Whither Torture; Fred Thompson; Misinterpreting the Militias in Iraq; and More
October 11, 2007
By Abra Pollock
Recent media reports about secret government attempts to justify possible torture techniques have thrown a spotlight on the nomination of the next U.S. attorney general. The revelations have also energized rights advocates, who hope to eliminate torture from the repertoire of weapons used in the Bush administration’s "war on terror." Read full story.
Right Web Profile: John Yoo
A visiting scholar at the American Enterprise Institute (AEI) and author of the infamous "torture memos," Yoo once purportedly argued that the legality of torturing a child, including by crushing his testicles, depends on "why the president thinks he needs to do that."
Sen. Jon Kyl
Kyl, a dependable Republican supporter of the Bush administration’s "war on terror," is one of the Senate’s most vocal backers of aggressive action with Iran.
Thompson, the well-known actor and former AEI fellow, made his debut as a presidential candidate in early October, highlighting in his first campaign debate his get-tough creds on the Iraq War in arguing that the country must not "leave with our tail between our legs" in the face of Islamic fascism in the Middle East.
The author of a 1996 hagiography of neoconservatism, Mark Gerson,CEO of the Gerson Lehrman Group consulting firm, is a director of the largely defunct Project for the New American Century.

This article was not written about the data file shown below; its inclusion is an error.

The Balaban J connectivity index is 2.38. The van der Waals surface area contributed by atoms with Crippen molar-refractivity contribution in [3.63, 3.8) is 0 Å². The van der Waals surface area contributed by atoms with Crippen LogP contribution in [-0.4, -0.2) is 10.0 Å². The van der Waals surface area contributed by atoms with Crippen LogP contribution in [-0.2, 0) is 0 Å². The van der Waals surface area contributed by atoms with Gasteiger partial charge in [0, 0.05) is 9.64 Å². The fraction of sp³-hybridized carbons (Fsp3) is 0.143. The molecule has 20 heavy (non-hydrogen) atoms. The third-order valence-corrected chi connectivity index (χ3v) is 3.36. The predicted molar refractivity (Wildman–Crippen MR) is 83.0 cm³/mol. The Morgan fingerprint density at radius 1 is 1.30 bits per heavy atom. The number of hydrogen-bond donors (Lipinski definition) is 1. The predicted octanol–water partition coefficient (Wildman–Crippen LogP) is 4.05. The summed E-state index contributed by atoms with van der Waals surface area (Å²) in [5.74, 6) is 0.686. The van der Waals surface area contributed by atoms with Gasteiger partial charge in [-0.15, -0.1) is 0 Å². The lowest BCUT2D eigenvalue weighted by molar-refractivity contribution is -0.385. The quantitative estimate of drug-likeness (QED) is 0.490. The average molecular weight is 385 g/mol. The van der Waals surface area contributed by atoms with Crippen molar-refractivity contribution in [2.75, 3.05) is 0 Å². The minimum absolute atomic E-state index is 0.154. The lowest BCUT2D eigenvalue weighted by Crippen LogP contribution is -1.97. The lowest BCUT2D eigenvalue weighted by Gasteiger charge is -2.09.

Family Security Matters
Targeting so-called security moms, the right-wing group Family Security Matters portrays its radical ideas about the "war on terror" as merely a nonpartisan effort to provide Americans with tools to defend themselves against terrorism.
ALSO NEW ON RIGHT WEB
Soft Partition or Hard Politics?
By Khody Akhavi
Would a senate proposal to decentralize Iraq along ethnic and religious lines create a stable federal system, or lead to violent balkanization? Read full story.
Misinterpreting the Militias
By Gareth Porter
Iran may be the "enemy" of the moment in U.S. discourse regarding the Iraq War, but it is Shiite cleric Moqtada al Sadr’s Mahdi Army that is proving to be the main source of difficulties. Read full story.
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